Buying a new car can be an exciting time. Many first-time drivers buy a used, beat-up vehicle from their neighbor and drive it around for a few years. When the time comes time to enter a dealership, most people have no idea how to approach the car buying process. Here are 4 tips for buying a car at a dealership.
1. Establish a Budget
Before you even step foot in a car dealership, you should have a budget already established. When you meet with your salesman and start exploring the beautiful new cars in the lot, your perception of what you can afford may be impaired. It is easy to fall in love with a model and let a sweet-talking salesman persuade you into buying something that you cannot afford. A good benchmark for a car payment should be around 15% of your salary. With all of your car expenses, your payments should not be exceeding 20% of your overall salary. You should get an estimate on the best cheap car insurance before you purchase a car. Establish your car budget before you look at new cars. This will allow you to use sound judgment, and not end up with a massive car loan that is way over your budget. Car salesmen are trained to sell cars, regardless of if you can afford one or not. Be sure to keep this in mind when starting the car shopping adventure.
2. Set up a Loan Before You Go
A great way to enter a dealership with confidence and an established budget is by getting preapproved for a loan before you go. You can do this at your bank, or local credit union. Doing this can allow you to compare interest rates and get the best interest rate for your credit score. When you apply for a loan at the car dealership, they can tack on a few percentages to your interest rate for their own profit. Also, inside the financial consultant office at the dealership, you may feel pressured into signing up for a loan. Prevent that unnecessary pressure by taking care of the loan approval process before you go.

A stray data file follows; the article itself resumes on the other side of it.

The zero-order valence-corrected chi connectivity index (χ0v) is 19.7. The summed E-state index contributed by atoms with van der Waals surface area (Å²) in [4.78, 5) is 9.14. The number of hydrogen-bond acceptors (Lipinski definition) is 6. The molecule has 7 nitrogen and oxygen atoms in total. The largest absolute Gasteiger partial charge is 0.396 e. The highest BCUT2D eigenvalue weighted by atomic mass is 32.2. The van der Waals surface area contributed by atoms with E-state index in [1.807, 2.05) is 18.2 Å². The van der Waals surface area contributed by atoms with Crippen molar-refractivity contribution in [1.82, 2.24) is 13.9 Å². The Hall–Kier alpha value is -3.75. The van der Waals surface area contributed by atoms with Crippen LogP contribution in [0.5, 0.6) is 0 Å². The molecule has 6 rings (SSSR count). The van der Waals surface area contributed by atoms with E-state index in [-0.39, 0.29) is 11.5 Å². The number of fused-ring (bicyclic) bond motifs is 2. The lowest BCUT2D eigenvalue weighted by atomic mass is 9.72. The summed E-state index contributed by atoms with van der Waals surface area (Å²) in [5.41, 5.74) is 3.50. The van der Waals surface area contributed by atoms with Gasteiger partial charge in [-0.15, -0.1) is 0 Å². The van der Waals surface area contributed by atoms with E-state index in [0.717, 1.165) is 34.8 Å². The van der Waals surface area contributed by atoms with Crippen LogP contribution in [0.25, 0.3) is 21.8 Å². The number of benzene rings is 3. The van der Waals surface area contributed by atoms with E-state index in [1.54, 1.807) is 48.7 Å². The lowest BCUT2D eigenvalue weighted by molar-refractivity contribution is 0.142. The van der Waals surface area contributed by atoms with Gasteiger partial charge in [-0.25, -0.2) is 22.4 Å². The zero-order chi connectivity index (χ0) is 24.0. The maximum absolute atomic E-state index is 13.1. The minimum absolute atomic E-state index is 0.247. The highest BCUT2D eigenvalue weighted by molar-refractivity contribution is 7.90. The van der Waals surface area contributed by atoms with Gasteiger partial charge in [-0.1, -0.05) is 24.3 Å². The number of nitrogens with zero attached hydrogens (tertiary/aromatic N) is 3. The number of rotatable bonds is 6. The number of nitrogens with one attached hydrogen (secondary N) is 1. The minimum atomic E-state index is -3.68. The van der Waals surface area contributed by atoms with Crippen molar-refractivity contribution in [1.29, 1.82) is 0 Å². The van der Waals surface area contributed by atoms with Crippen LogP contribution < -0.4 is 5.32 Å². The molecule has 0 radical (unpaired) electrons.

3. Do Your Research
It is important to establish what you are looking for in a vehicle before you start the car buying process. Research car brands, models, and features. Test drive and look at potential vehicle options to narrow down your search. You should never feel pressured to move forward with car buying after a test drive. When you are ready to start the purchasing process, start by establishing a fair price for the vehicle. The sticker price is flexible. You do not have to discuss your trade-in or whether you need a dealership loan until the price is decided. Don’t give the salesman more information than they need. Take it one step at a time. If you are trading in a car, they may try to adjust the price of the car to make sure they profit. Be sure to also price your trade-in before you speak with the salesman. Get what your used car is worth.
4. Don’t Buy Add-Ons
Once you have established a price and potential loan payment, your salesman will have you go to the financial office. You will be alone with a finance manager, who will spit a bunch of numbers out at you, trying to sell you vehicle bundles, extended warranties, and gap insurance. You can say no to everything. You can always add the plans to your car down the line. If you are taking a long-term loan, adding fifteen extra dollars a month will add up. Gap insurance is good to have, but you can purchase that through your insurance company.
Car buying can be a stressful process, so be sure to have all your financial figures established before you go to a dealership. Never be afraid to walk away and take some more time to think. New cars aren’t going anywhere, there is no need to rush the process.